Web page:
Edinburgh rent control: Backing for tight controls on landlords

Adam Lang, Head of Communications and Policy at Shelter Scotland
Adam Lang, Head of Communications and Policy at Shelter Scotland
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HOMELESSNESS charity Shelter Scotland has backed calls for Edinburgh to introduce rent controls.

Plans have been put forward that would see US-style caps set on the amount landlords can increase tenants’ rents.

The Edinburgh Greens want the Capital to be declared a Rent Pressure Zone (RPZ) after new laws come into force later this year.

Shelter said it was important to protect tenants from “unfair” rent increases, as figures show that the cost of a two-bedroom property has rocketed by 25 per cent in Lothian over the past six years.

The charity said an RPZ would complement the introduction of a new tenancy regime in Scotland, making it harder for landlords to evict tenants without good reason and limiting rent increases to once a year.

Adam Lang, head of policy at Shelter Scotland, said: “Protecting tenants from unfair rent increases and stopping landlords from raising rents as a means of forcing tenants out are both good reasons for creating Rent Pressure Zones.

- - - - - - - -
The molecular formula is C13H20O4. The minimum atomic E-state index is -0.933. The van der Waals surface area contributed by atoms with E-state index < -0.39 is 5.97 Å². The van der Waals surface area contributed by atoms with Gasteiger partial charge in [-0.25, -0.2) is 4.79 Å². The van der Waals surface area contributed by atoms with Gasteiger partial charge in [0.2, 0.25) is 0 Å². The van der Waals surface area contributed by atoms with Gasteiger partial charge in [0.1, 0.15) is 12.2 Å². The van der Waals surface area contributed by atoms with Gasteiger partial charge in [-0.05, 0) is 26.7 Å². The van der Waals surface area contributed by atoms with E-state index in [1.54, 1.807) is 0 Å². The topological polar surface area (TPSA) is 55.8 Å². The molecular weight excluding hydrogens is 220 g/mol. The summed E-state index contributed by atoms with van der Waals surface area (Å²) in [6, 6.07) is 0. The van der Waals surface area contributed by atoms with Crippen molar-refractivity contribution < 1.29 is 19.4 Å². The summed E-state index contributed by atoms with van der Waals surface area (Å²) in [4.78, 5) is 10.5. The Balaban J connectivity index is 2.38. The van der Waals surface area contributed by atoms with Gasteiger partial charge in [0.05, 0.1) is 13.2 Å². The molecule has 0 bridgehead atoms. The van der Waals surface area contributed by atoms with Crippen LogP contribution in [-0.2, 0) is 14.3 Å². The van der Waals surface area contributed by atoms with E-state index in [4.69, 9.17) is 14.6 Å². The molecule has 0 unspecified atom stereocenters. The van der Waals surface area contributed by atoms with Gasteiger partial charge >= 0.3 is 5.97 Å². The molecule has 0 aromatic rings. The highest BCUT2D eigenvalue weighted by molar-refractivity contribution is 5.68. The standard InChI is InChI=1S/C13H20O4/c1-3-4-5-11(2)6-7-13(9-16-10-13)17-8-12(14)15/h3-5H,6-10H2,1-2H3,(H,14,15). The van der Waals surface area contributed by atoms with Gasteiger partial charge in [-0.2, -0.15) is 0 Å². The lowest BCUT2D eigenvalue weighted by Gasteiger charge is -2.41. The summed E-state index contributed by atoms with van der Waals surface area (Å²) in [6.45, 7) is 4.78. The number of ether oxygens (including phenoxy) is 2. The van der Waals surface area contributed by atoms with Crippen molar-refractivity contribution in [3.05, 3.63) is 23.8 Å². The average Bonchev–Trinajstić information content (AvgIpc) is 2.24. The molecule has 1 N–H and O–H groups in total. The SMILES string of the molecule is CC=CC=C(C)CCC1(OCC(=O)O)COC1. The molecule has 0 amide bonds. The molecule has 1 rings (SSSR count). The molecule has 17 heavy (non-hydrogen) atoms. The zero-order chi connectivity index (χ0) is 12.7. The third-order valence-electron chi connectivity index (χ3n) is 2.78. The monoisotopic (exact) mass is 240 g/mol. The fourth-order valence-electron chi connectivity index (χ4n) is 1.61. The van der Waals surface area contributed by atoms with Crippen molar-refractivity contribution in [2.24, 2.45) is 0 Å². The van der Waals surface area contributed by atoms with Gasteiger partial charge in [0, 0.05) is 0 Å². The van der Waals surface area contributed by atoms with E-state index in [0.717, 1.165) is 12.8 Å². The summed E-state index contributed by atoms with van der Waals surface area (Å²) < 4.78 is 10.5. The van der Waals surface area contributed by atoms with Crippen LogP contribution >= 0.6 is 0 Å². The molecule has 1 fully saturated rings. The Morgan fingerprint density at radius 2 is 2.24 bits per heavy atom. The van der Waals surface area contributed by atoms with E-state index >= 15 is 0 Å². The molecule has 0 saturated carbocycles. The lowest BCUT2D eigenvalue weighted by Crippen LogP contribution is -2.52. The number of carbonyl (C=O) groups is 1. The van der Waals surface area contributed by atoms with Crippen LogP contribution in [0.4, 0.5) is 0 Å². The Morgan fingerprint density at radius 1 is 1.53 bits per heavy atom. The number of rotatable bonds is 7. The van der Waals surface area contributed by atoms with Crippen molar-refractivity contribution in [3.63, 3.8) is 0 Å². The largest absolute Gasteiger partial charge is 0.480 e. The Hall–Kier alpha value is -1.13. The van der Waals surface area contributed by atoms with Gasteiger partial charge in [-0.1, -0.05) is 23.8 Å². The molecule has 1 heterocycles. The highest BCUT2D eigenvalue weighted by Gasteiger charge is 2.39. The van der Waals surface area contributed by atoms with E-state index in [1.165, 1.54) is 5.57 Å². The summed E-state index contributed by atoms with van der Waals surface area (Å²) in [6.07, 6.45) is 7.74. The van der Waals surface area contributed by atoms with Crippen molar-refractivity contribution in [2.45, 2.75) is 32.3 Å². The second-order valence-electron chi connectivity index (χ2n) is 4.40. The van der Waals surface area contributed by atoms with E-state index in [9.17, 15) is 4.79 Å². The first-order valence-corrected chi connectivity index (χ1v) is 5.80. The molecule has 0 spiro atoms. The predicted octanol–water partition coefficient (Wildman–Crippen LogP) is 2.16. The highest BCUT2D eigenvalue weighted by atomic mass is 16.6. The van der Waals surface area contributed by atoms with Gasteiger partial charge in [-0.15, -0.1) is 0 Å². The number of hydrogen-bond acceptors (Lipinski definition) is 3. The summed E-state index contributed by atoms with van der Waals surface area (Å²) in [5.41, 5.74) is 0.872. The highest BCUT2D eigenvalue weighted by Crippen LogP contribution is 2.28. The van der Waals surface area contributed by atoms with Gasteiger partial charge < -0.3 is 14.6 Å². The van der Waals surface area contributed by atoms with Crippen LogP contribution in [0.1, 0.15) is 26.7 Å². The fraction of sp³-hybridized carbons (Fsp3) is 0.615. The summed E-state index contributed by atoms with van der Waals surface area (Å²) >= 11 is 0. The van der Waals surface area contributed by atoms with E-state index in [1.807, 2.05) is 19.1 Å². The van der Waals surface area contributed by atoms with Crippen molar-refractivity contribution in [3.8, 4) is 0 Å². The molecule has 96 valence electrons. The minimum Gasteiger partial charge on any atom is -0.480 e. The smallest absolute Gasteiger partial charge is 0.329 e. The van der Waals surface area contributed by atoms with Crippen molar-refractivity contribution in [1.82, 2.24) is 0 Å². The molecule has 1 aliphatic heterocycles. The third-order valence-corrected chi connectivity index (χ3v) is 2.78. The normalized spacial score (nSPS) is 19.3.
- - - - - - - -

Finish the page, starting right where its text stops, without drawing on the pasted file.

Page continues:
“RPZs and new tenancy agreements are very positive moves, but to tackle affordability pressures head on, cities like Edinburgh need much more good quality and truly affordable housing in places where people want to live.”

When the question of RPZs was raised at the full council meeting last month, the administration said officials were “at the early stages of considering the implications of the legislation and what resources would be required if, at a future date, the council wished to make such an application”.

Ross McKinnon, 26, said he paid £675 a month for his two-bedroom flat in Granton – but just before Christmas the agents for the landlord got in touch about the rent.

He said: “They said they were looking at an increase to £900 – a 33 per cent rise – which would have been massive and totally inappropriate.

“I asked if they really thought it was realistic to charge that sort of price and they said the property market in Edinburgh was doing well and they were getting similar prices in other areas of the city.”

Nicky Lloyd, head of ESPC Lettings, said their figures suggested Edinburgh has seen an almost 20 per cent increase in average rents over the last three years.

But she warned: “Rent pressure zones, while a good idea to help new tenants, can create an imbalance between those who are already renting. A tenancy agreement to encourage people to stay longer is a more certain way for helping rents to remain stable.”

And David Alexander, 
managing director of city property firm DJ Alexander, stressed that landlords should not be treated as the enemy.

“He [a landlord] is providing something the Scottish Government is unable to do.

“If you make it more and more difficult for him you make it more likely that individual will decide to come out of the market and there will be less property available. You have to be really careful you don’t drive supply away.”